Fully decentralizing Cardano is the network’s primary objective. But considering all of the factors in play, achieving this is no mean feat.
Developers IOHK must take into account things like security, performance, stability, sustainability, and incentivization. Otherwise, the consequences of ill timing could be disastrous for the network.
There are 20 parameters that control how Shelley operates. The one most people are familiar with is the “D” parameter. This refers to the ratio of blocks produced by IOHK versus independent stake pool operators (SPOs).
Over time, by gradually handing more block production to independent SPOs, IOHK expects a 0 “D” parameter by March 2021, meaning SPOs will mint 100% of the blocks on that date.
But equally significant to the network dynamics is the “K” parameter, which refers to a saturation equilibrium value.
In short, the “K” parameter ensures big pools will receive diminishing rewards past a certain level of saturation. The thinking behind the concept incentivizes stakers to spread their ADA more evenly across the entire ecosystem, rather than with just the big operators.
“The higher k chosen, the more decentralized the system becomes. But a higher k also leads to a less efficient system (higher costs, more energy consumption) and lower rewards for both delegators and stake pool owners.”
At present, “k” = 150, but on December 6th, IOHK will increase this to “k” = 500.
Cardano Network Gears Up For “K” Parameter Increase
Shelley launched four months ago with a “K” parameter of 150, setting a soft cap of 210 million ADA for each pool.
Since then, the community response has been such that IOHK has now decided to increase the “K” parameter to 500, meaning the saturation threshold point reduces to 64 million ADA.
“The launch of Shelley has seen enormous interest from the community and a large number of pools. Over the past few months, we have observed the way the staking pools are operating, and recognize that k needs to be adjusted upwards.”
As such, on December 6, the top 100 pools, by ADA staked, will become saturated. Stakers to those pools should relegate their ADA to maintain optimal staking rewards.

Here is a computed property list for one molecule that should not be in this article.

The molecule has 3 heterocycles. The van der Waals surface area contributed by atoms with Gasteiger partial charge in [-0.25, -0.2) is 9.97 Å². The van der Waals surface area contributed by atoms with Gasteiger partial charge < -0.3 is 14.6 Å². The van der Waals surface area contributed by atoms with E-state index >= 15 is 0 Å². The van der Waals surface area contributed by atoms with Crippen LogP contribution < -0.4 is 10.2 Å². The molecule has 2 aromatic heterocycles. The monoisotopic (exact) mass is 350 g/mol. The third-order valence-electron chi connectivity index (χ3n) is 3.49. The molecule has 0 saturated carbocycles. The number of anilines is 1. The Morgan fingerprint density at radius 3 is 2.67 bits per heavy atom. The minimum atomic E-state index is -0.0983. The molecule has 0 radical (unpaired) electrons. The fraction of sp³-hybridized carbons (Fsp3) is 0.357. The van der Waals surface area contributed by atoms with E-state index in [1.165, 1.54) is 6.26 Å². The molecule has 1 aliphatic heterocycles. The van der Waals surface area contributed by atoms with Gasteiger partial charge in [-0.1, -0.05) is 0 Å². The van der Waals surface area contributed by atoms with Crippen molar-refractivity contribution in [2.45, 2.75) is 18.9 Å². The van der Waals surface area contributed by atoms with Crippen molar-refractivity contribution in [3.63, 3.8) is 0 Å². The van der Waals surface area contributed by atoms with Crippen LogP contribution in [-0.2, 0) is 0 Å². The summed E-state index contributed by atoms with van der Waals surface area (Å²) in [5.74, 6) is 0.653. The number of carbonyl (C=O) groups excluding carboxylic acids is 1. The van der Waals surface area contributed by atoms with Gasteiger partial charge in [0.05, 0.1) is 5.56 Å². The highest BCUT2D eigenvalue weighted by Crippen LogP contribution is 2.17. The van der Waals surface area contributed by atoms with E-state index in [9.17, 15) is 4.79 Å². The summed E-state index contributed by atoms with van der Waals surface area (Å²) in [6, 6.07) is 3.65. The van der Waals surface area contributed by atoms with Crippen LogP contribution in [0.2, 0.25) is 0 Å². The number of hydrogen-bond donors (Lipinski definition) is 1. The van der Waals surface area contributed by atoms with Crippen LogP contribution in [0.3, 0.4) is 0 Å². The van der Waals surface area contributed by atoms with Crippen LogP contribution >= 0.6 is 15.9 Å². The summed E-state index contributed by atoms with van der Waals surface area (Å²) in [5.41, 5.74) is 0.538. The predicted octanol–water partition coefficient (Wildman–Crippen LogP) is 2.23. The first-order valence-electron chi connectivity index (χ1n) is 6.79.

“First, we shall move to k=500 at epoch 234 (21:44 UTC Sunday, December 6, 2020). The move to k=500 will give small- to medium-sized pools that are struggling an improved opportunity to attract delegation. It will also have the effect of limiting pool size to 64 million ada, which means more than 100 of the largest pools will become saturated.”
Small SPOs are expected to see an inflow of ADA in the run-up to that date. Therefore, in theory, at least, the “K” parameter increase will actualize greater decentralization of the Cardano network.
Gaming The System
But there are concerns that big, well-resourced SPOs will overcome this by simply creating new pools.
Fair Pool #1, a small SPO with just 2.83 million ADA active, pointed out that increasing “K” will lead to existing operators creating new pools. This, they say, negates the principle of decentralization.
“But here is the problem: There are operators in this network which will just spin up more and more pools as k increases further. This has the major disadvantage that it contradicts the idea of a decentralized network. In a perfect world, one pool operator would operate exactly one pool.”
Wrote together a small pool update and some thoughts on the k parameter. Give it read if you’re interested: https://t.co/CRUr4Ru1Xe
Spoiler alert: It contains the leader schedule for 229.#Cardano #ADA #Decentralization #staking
— Fair Pool 🇩🇪🇪🇺🇺🇳 (@fair_pool) November 13, 2020
As such, we are reminded that Cardano, and all of the parameters that determine its network operation, is still a work-in-progress.
Although Fair Pool #1 has little doubt about configurations that level the playing field in the long term, for now, it looks as though Cardano won’t be as decentralized as it could be.
Source: ADAUSDT on TradingView.com